From California, we headed up through the Redwoods and into Oregon up the 101 along the Pacific coast. On the East coast, we have a Coastal Highway where we go to the beach, but it’s nothing like this. The highway traces the coast for miles and miles, so that the ocean is always on your left as you drive North. Oregon’s State Parks are scattered every few miles so that you always have a spot to pull over and walk down to the beach.

After spending a few days driving up the coast and hanging out by the ocean, we decided to head inland to see what else we could discover.

I had been wanting to check out Crater Lake, so we got a National Parks pass and drove around the lake. It was a complete 180 from where we had just been on the coast. As we entered the park (in October), there was already 3 inches of snow on the ground, and it was COLD. It’s amazing how much of a difference a hundred miles can make!

Crater Lake was one of the most astounding places I have ever seen. The water is crystal clear and surrounded by snowy mountains, and there are places to park every half mile or so to take in the view. We spent all day driving the loop around the lake, getting out of the van to see each viewpoint until we were too cold and had to jump back into the heat.

That night we set up camp in the nearby National Forest and blasted our new heater to stay warm in the freezing temperatures. We came down in elevation so that there was no longer snow on the ground, but as soon as the sun dropped the temperature went with it and we spent a very cold night in the woods.

Before heading to Crater Lake, we got a recommendation from a friend to look for a place called Toketee Falls, which she told us was about an hour or so from where we camped for the night. She also told us that there were hot springs nearby, which was something we hadn’t yet experienced on our trip.

I couldn’t be happier that we decided to search for these springs. The almost vertical hike up the hill was totally worth it – we arrived to find several pools of hot water filled with people from all over the country. There were naked people, fully clothed people, young people and old people all hanging out together and sharing stories with one another. To me, it was amazing to be in a space with a group of people who weren’t judging each other and were allowing each person to be themselves. I wish I had pictures of the hot springs, but also wouldn’t want to post any nudies of strangers 🙂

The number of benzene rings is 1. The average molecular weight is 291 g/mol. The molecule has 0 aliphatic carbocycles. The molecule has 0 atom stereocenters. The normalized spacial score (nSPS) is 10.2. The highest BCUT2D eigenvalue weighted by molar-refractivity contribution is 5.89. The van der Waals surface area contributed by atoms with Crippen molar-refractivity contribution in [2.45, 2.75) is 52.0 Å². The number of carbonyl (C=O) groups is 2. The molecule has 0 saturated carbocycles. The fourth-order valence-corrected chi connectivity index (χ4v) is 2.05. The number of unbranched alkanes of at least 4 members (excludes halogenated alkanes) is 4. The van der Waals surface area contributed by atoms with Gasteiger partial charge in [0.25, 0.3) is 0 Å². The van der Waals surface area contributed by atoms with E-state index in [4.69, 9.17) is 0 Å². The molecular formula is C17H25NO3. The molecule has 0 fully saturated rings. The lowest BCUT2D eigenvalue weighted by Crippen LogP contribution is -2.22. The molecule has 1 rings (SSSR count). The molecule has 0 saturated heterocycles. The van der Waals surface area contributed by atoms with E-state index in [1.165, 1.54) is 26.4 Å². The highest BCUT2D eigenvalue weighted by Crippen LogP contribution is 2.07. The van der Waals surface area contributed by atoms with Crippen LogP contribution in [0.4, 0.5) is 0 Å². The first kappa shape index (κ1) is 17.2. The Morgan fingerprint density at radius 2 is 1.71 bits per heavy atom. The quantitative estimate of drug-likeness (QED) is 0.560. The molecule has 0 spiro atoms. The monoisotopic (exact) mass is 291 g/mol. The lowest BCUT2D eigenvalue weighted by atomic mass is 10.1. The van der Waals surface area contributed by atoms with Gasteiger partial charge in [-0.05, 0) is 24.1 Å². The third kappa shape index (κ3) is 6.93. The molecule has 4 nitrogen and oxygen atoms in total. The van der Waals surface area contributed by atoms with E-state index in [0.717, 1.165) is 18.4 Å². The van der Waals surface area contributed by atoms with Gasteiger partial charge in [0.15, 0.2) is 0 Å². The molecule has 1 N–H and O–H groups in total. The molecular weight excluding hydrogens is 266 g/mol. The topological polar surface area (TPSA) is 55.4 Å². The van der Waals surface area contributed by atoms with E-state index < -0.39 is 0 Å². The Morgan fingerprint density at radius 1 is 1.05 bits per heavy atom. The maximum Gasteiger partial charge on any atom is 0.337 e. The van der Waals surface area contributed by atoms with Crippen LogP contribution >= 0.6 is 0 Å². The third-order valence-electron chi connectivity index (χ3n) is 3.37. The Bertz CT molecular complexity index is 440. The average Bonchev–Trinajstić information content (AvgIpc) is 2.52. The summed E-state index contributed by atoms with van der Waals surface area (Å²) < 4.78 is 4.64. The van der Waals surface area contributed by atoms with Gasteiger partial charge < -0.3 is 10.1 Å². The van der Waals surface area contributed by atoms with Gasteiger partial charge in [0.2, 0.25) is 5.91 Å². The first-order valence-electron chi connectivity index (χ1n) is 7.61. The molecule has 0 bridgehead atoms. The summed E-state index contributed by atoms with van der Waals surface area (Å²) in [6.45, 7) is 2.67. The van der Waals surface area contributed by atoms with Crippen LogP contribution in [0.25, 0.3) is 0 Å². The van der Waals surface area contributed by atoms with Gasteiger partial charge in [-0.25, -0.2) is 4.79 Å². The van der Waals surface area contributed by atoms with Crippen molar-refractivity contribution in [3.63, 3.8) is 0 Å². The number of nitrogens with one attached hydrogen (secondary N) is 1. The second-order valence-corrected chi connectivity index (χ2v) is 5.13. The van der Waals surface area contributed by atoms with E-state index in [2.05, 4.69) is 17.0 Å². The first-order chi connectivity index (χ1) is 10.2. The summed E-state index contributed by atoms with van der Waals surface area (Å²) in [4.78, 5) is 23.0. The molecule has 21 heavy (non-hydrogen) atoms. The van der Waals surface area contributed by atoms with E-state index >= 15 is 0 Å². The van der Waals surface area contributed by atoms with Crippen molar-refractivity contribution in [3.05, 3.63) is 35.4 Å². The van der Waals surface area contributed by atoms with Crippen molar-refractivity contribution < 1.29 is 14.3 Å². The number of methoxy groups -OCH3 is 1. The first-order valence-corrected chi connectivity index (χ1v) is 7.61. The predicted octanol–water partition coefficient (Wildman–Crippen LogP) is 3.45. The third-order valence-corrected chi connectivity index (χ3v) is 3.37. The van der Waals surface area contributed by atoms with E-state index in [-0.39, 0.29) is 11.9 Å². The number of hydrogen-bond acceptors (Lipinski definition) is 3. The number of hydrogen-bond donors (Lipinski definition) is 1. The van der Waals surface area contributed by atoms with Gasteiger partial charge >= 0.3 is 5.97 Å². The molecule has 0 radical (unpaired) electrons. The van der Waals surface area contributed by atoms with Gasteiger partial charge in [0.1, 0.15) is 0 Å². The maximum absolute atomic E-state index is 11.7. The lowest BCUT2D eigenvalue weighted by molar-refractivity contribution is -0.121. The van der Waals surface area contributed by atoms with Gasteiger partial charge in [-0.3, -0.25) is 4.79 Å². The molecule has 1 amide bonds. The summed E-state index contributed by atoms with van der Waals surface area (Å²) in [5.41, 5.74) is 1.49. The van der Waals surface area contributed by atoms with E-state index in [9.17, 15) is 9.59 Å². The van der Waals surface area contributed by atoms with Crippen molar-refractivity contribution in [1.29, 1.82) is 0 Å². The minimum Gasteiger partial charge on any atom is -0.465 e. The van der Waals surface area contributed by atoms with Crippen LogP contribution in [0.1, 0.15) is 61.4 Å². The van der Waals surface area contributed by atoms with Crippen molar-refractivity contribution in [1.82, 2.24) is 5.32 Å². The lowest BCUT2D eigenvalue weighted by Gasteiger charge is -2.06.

Although we talked about staying another day at this weird-but-so-cool place, we moved on the next morning and headed back towards the coast to get ready to celebrate our first lap around the sun together as a married couple.

That’s right! One whole year of marriage under our belts as of October 5th. We spent the day on the beach in Lincoln City, splurged on dinner out, drank champagne on the beach, and saw a band play at a bar up the street. A perfect celebration of a year that truly has flown by. They say that time flies when you’re having fun, and that’s absolutely the case! We’ve been on the road for 5 months, and I sometimes feel like we left yesterday. It’s been an amazing journey so far, and I can’t wait to see where else this leads us. For now, we’ll spend a little more time in Oregon before beginning to head towards home for the Holidays. Stay tuned! Thanks so much for reading!

Vannin’ on a budget… How we’ve made vanlife work without solar power

One of the decisions that we had to make early on in our build was whether or not we wanted to invest in solar power for our van. Before we left, our focus was more geared towards saving up as much gas money as possible, and doing our best to take care of as many credit card payments as we could. At the end of the day, we needed to compromise on certain things such as our power system in order to make sure we could travel where (and as much as) we wanted to.

I’ve compiled a list and a few options if you’re in the same boat (or van!) and want some alternatives to paying for an entire solar power system. Here are a few of the biggest obstacles we’ve had to work around:

1. Keeping food without a fridge

This is probably the most important piece of the puzzle – if your goal is to save money, you have to have food on hand to cook rather than eating out for every meal (check out this post on cooking in a van) – you’ll also be way more healthy! The simple answer here is: use a cooler. There are a ton of options when it comes to which to choose so I’ll break it down by cost.

Our first cooler was a Coleman that we purchased for about $30. You really do get what you pay for, and we ended up needing to purchase ice almost every day. We have since upgraded, and now the cooler we have is a 52-quart Ozark Trail cooler; we spent about $120 purchasing it, and I would say it’s done us well so far. Driving across the country in the blazing sun in 100 degree heat, without AC, our ice melted FAST. Now that we’re in cooler weather though (40’s-50’s at night, 70-80 during the day), we can keep ice for 4-7 days without needing more.

**Helpful hint: we have found that it makes a HUGE difference to place your ice into ziploc bags rather than letting it melt inside the cooler – this makes the cooler so much easier to empty and organize, and greatly reduces soggy food situations. You can also reuse the ziplocs so you don’t waste 🙂

Ozark Pros: relatively cheap, keeps ice for several days, sturdy but easy to maneuver inside the van

Cons: how long ice is kept is easily impacted by the outside temperature, frequent-ish purchase of ice depending on your location

From our research, the best (but more expensive) option is a Yeti cooler. These run from $300-500 depending on what size you get, but will keep ice for more than a week, which is a huge deal if you’re taking long camping trips and won’t have access to somewhere you can purchase more.